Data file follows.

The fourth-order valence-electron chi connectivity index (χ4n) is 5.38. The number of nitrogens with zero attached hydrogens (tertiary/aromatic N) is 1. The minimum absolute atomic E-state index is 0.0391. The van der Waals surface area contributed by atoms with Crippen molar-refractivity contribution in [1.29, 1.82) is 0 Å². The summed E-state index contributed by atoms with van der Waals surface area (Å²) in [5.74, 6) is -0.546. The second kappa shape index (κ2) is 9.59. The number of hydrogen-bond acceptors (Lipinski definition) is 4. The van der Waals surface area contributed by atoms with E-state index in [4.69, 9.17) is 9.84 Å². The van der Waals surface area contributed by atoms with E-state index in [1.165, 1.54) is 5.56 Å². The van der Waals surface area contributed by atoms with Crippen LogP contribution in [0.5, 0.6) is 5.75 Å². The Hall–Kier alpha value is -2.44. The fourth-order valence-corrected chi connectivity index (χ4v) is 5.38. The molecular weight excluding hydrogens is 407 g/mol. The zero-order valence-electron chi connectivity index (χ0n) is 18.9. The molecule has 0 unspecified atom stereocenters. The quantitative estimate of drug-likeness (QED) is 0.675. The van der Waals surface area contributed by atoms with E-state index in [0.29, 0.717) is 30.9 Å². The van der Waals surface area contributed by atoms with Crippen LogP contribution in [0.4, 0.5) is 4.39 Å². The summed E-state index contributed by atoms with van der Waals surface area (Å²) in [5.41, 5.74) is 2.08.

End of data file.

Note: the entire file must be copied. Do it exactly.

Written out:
The fourth-order valence-electron chi connectivity index (χ4n) is 5.38. The number of nitrogens with zero attached hydrogens (tertiary/aromatic N) is 1. The minimum absolute atomic E-state index is 0.0391. The van der Waals surface area contributed by atoms with Crippen molar-refractivity contribution in [1.29, 1.82) is 0 Å². The summed E-state index contributed by atoms with van der Waals surface area (Å²) in [5.74, 6) is -0.546. The second kappa shape index (κ2) is 9.59. The number of hydrogen-bond acceptors (Lipinski definition) is 4. The van der Waals surface area contributed by atoms with E-state index in [4.69, 9.17) is 9.84 Å². The van der Waals surface area contributed by atoms with E-state index in [1.165, 1.54) is 5.56 Å². The van der Waals surface area contributed by atoms with Crippen LogP contribution in [0.5, 0.6) is 5.75 Å². The Hall–Kier alpha value is -2.44. The fourth-order valence-corrected chi connectivity index (χ4v) is 5.38. The molecular weight excluding hydrogens is 407 g/mol. The zero-order valence-electron chi connectivity index (χ0n) is 18.9. The molecule has 0 unspecified atom stereocenters. The quantitative estimate of drug-likeness (QED) is 0.675. The van der Waals surface area contributed by atoms with E-state index in [0.29, 0.717) is 30.9 Å². The van der Waals surface area contributed by atoms with Crippen LogP contribution in [0.4, 0.5) is 4.39 Å². The summed E-state index contributed by atoms with van der Waals surface area (Å²) in [5.41, 5.74) is 2.08.